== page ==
“Gov. Tomblin, the Legislature, and the State Board of Education have shown strong leadership in improving education by using Project 24 for all of West Virginia,” said Bob Wise, former governor of West Virginia and president of the Alliance for Excellent Education.
CHARLESTON, WV – Today, an independent study on the status of how effectively educational technology is being used in West Virginia was released during a West Virginia Board of Education meeting. Working with the state of West Virginia and the West Virginia Board of Education, the Alliance for Excellent Education (the Alliance), a Washington, DC–based education policy organization, commissioned the independent report on digital learning. Digital learning is any instructional practice that effectively uses technology to improve student learning and outcomes.
The release of the report, West Virginia Digital Learning: Report to the Governor, Legislature, and West Virginia Board of Education, is the result of last April’s announcement by West Virginia Gov. Earl Ray Tomblin, joined by Alliance President Bob Wise, that West Virginia would be the first state to implement Project 24—a comprehensive planning initiative—at the state level. With support from the Claude Worthington Benedum Foundation, the Alliance is working with the state of West Virginia and the State Board of Education, in particular, to assist in their digital learning efforts.
Project 24 is a national initiative created and led by the Alliance to help states and school districts plan for and effectively use technology to ensure that students graduate from high school ready for college and a career. To date, 1,500 school districts from across the nation have participated in at least one of the Project 24 activities.
As part of West Virginia’s Project 24 planning, all fifty-five West Virginia county school districts and two state-administered districts completed the Project 24 self assessment, the results from which provide a major part of the report’s data. Results from the Project 24 self assessments help West Virginia districts and the state frame its vision for student learning. The results also show how technology can help teachers’ prepare their students to meet college- and career-ready standards.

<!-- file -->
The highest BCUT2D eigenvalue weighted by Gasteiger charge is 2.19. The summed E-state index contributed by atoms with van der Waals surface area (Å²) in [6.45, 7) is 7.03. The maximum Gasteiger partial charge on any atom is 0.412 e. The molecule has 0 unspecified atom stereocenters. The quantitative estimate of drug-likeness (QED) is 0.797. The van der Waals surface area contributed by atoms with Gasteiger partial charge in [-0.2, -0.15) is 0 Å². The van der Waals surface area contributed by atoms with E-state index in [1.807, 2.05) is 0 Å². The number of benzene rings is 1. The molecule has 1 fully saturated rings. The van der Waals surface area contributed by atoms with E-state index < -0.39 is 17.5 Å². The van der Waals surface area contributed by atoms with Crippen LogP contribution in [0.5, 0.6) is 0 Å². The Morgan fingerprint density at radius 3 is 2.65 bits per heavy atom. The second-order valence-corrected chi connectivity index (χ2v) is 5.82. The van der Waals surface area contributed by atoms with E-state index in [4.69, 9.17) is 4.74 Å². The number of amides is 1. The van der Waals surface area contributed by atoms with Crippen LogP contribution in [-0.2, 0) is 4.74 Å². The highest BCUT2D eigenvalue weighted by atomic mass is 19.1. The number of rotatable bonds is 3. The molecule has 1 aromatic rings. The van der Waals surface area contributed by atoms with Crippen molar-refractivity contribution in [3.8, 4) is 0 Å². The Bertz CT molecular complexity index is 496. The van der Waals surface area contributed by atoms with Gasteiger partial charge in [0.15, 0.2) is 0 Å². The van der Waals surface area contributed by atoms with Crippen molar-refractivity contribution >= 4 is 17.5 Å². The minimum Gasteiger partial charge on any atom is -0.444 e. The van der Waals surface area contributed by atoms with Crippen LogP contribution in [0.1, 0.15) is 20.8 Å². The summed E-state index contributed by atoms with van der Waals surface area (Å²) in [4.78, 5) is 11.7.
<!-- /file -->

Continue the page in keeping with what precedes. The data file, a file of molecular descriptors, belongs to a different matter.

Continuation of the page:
“Gov. Tomblin, the Legislature, and the State Board of Education have shown strong leadership in improving education by using Project 24 for all of West Virginia,” said Wise. “The Alliance is pleased to have commissioned this independent report authored by the nationally prominent Metiri Group as the first step in developing a comprehensive plan for how technology can support teachers and students in West Virginia. Gov. Tomblin, the Legislature, and the West Virginia Board of Education are now leading the nation in showing how a state can lead this effort.”
Digital learning encompasses many different facets, tools, and applications to support and empower teachers and students, including online courses, blended or hybrid learning, or digital content and resources. Additionally, digital learning can be used for professional learning opportunities for teachers and to provide personalized learning experiences for students. Quality digital learning provides access to challenging academic content, immediate feedback to teachers, students, and parents, opportunities for learning in and out of the school environment, and individualized instruction.
“States and districts that develop a comprehensive digital learning plan will soon see more students prepared to succeed in college and a career,” Wise said.
Read the full report at http://all4ed.org/wp-content/uploads/2014/01/WVDigitalLearning.pdf.
The Alliance for Excellent Education is a Washington, DC–based national policy and advocacy organization that works to improve national and federal education policy so that all students can achieve at high academic levels and graduate from high school ready for success in college, work, and citizenship in the twenty-first century. www.all4ed.org.
Save the date for Digital Learning Day 2014: February 5.